Fans of the Rambo series might be interested to know that Douglas was originally cast as Colonel Samuel Trautman, the commanding officer and mentor to John Rambo. Douglas’s involvement with the film First Blood came to an abrupt halt when Douglas demanded crucial changes to the story. The biggest of these changes was having Rambo die at the end of the film, as it was more in keeping with the messages of the film and the novel’s original ending. As this would have deprived us of any sequels (which you may or may not be okay with), the producers and Sylvester Stallone objected to such a dark ending. Douglas left the production and his role was recast.
36. Is This a Glorified Christmas Album?
In 2003, Douglas starred in a film titled It Runs in the Family. The film starred himself, his son Michael, his grandson Cameron, his ex-wife Diana Dill, and follows an eccentric family dealing with their own issues and each other. Despite all the meta thrown into the mix, It Runs in the Family proved to be a critical and commercial failure.
37. I Also Want a Bicycle Pump to Swell Up My Ego More!
Douglas was highly concerned about appearing as macho as possible in his movies. Usually, this involved his ability to score two women at once and being a highly competent brawler. At least three of his films (The Vikings, The War Wagon, 20,00 Leagues Under the Sea) had to be rewritten to accommodate these demands.
38. That’s All??
We’ve all heard about celebrities getting paid ludicrous amounts to appear in commercials, but even then, Douglas managed to one-up the stories. Back in 1980, Douglas was paid $50,000 by a Japanese company to take part in one of their advertisements. What was he paid all that money to do? He said the word “coffee.”
39. Fair’s Fair, Now Let Me Kill Him!
According to Howard Fast, who wrote the novel upon which Spartacus was based, Douglas insisted on the dramatic scene where Spartacus is forced to kill his close friend Antoninus to spare him from being crucified. However, this wasn’t because Douglas thought the scene would work—it was because Antoninus’ actor, Tony Curtis, had “killed” Douglas in their previous film The Vikings. As a result, Douglas wanted to even the score between them, much to Fast’s rage at such a petty reason being used to change his work.
40. You So Poor…
Douglas had plenty of experience living in poverty. His studies at the Academy were only possible thanks to a scholarship that he’d earned, and even then, he was struggling to make ends meet. He once confided in his school-friend Lauren Bacall that he was so broke at one point that he once spent a night in prison because it meant that he would have a bed to sleep on!
41. Proud of You, Boy!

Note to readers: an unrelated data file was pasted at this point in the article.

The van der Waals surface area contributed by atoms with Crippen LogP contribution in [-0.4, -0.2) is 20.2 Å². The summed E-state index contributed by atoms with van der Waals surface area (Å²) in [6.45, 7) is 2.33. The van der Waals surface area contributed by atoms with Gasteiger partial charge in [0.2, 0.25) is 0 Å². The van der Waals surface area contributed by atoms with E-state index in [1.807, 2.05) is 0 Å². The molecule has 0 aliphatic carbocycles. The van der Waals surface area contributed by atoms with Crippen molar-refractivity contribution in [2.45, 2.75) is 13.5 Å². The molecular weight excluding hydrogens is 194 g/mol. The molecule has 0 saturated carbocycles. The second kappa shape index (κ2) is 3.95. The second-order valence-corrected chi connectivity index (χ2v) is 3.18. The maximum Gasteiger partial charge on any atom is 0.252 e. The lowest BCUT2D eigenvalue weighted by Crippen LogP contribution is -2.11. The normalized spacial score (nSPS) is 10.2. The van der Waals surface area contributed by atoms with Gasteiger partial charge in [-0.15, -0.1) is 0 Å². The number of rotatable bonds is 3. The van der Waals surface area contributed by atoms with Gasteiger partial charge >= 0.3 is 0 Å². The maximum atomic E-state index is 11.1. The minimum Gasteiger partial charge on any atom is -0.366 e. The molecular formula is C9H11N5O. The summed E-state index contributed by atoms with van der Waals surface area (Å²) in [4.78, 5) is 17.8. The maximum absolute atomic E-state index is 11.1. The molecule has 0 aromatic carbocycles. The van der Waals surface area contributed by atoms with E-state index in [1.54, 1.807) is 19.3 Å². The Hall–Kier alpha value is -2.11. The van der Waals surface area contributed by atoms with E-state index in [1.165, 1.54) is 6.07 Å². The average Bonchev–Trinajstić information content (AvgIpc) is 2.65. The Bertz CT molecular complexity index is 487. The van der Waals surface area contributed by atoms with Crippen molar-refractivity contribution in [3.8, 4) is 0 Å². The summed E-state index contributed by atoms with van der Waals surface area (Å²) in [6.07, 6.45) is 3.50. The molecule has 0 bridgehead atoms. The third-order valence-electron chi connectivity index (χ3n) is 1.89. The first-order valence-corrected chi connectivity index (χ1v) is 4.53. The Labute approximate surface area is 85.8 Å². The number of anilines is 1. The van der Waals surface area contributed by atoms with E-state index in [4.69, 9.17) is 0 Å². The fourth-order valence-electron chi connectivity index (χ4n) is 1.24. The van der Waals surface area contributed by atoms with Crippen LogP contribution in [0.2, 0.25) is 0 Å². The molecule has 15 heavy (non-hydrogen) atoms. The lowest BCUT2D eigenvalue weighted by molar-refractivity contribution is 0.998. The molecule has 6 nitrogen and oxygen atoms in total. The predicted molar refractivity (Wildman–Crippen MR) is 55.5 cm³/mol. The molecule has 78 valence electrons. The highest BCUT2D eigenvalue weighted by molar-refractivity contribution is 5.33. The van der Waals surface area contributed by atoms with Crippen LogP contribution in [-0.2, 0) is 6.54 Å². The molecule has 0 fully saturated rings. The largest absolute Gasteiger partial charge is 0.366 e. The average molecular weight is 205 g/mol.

As a youth, Douglas was primarily raised by his mother and sisters, while maintaining a very distant relationship with his father. In fact, Douglas’s father allegedly never acknowledged his son’s success in Hollywood, which his second wife, Anne Buydens, would remark had a terrible effect on Douglas. Luckily, Douglas would make sure that his own children knew how proud their father was of them.
42. Near Miss
On February 23, 1991, Douglas was in a helicopter over Santa Paula Airport in California when it collided with a small plane. Two people in the helicopter were killed in the ensuing crash, while Douglas himself barely survived. The aging actor was left with a back injury which has left him debilitated ever since.
43. Not Cool, John
Although Douglas’s performance as the sensitive and emotionally turbulent Vincent Van Gogh was mostly praised by critics, one person who hated it was none other than western legend John Wayne. Upon seeing Lust for Life, Wayne reportedly confronted Douglas, accusing him of betraying the classic macho leading man persona to play what the infamously bigoted Wayne called “weak queers.” Douglas countered that Wayne was taking the movies and his own cowboy image way too seriously, whereupon Wayne simply stared at Douglas, as though slapped in the face. Maybe he was sundowning?
44. Dark Past
In 2018, the 101-year-old Kirk Douglas appeared on stage at the Golden Globe Awards. He recieved a standing ovation and then a video tribute was shown. This raised more than a few eyebrows however; 2018 was the first Golden Globes since the rise of the #Metoo movement. More than a few people noted that during a night that was focused on revealing the rampant sexual abuse in Hollywood, it was strange to honor Douglas, who has long been accused of beating and assaulting actress Natalie Wood when she was just 16 years old.